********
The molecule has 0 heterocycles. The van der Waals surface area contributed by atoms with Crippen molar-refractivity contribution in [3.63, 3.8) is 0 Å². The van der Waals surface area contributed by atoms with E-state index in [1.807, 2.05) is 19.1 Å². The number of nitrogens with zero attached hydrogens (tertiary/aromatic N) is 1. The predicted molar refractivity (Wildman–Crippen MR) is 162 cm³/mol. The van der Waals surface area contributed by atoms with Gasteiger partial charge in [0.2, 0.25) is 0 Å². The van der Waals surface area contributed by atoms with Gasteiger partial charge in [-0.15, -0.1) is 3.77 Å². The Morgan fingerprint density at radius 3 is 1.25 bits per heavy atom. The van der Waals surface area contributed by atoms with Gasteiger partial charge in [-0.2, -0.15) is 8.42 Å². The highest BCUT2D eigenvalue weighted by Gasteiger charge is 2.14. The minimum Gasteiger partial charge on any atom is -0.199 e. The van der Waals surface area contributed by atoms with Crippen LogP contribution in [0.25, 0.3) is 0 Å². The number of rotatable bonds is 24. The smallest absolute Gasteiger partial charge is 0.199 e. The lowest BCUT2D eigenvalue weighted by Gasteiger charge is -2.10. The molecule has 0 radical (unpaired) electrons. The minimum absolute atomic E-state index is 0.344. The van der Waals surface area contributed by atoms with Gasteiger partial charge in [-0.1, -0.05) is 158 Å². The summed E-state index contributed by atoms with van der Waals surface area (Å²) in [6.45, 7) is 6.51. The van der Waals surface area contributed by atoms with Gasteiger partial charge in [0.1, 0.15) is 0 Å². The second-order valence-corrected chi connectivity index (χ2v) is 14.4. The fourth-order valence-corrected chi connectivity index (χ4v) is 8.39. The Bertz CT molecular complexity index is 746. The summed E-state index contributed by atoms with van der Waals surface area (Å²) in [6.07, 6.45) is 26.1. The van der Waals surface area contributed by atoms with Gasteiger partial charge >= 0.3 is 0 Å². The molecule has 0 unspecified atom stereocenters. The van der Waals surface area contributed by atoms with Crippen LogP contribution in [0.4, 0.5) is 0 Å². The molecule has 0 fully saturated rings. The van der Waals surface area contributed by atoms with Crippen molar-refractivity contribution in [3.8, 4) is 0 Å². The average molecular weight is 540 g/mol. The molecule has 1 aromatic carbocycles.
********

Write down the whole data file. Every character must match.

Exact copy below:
The molecule has 0 heterocycles. The van der Waals surface area contributed by atoms with Crippen molar-refractivity contribution in [3.63, 3.8) is 0 Å². The van der Waals surface area contributed by atoms with E-state index in [1.807, 2.05) is 19.1 Å². The number of nitrogens with zero attached hydrogens (tertiary/aromatic N) is 1. The predicted molar refractivity (Wildman–Crippen MR) is 162 cm³/mol. The van der Waals surface area contributed by atoms with Gasteiger partial charge in [0.2, 0.25) is 0 Å². The van der Waals surface area contributed by atoms with Gasteiger partial charge in [-0.15, -0.1) is 3.77 Å². The Morgan fingerprint density at radius 3 is 1.25 bits per heavy atom. The van der Waals surface area contributed by atoms with Gasteiger partial charge in [-0.2, -0.15) is 8.42 Å². The highest BCUT2D eigenvalue weighted by Gasteiger charge is 2.14. The minimum Gasteiger partial charge on any atom is -0.199 e. The van der Waals surface area contributed by atoms with Crippen LogP contribution in [0.25, 0.3) is 0 Å². The number of rotatable bonds is 24. The smallest absolute Gasteiger partial charge is 0.199 e. The lowest BCUT2D eigenvalue weighted by Gasteiger charge is -2.10. The molecule has 0 radical (unpaired) electrons. The minimum absolute atomic E-state index is 0.344. The van der Waals surface area contributed by atoms with Gasteiger partial charge in [-0.1, -0.05) is 158 Å². The summed E-state index contributed by atoms with van der Waals surface area (Å²) in [6.45, 7) is 6.51. The van der Waals surface area contributed by atoms with Gasteiger partial charge in [0.1, 0.15) is 0 Å². The second-order valence-corrected chi connectivity index (χ2v) is 14.4. The fourth-order valence-corrected chi connectivity index (χ4v) is 8.39. The Bertz CT molecular complexity index is 746. The summed E-state index contributed by atoms with van der Waals surface area (Å²) in [6.07, 6.45) is 26.1. The van der Waals surface area contributed by atoms with Gasteiger partial charge >= 0.3 is 0 Å². The molecule has 0 unspecified atom stereocenters. The van der Waals surface area contributed by atoms with Crippen LogP contribution in [0.4, 0.5) is 0 Å². The molecule has 0 fully saturated rings. The van der Waals surface area contributed by atoms with Crippen molar-refractivity contribution in [3.8, 4) is 0 Å². The average molecular weight is 540 g/mol. The molecule has 1 aromatic carbocycles.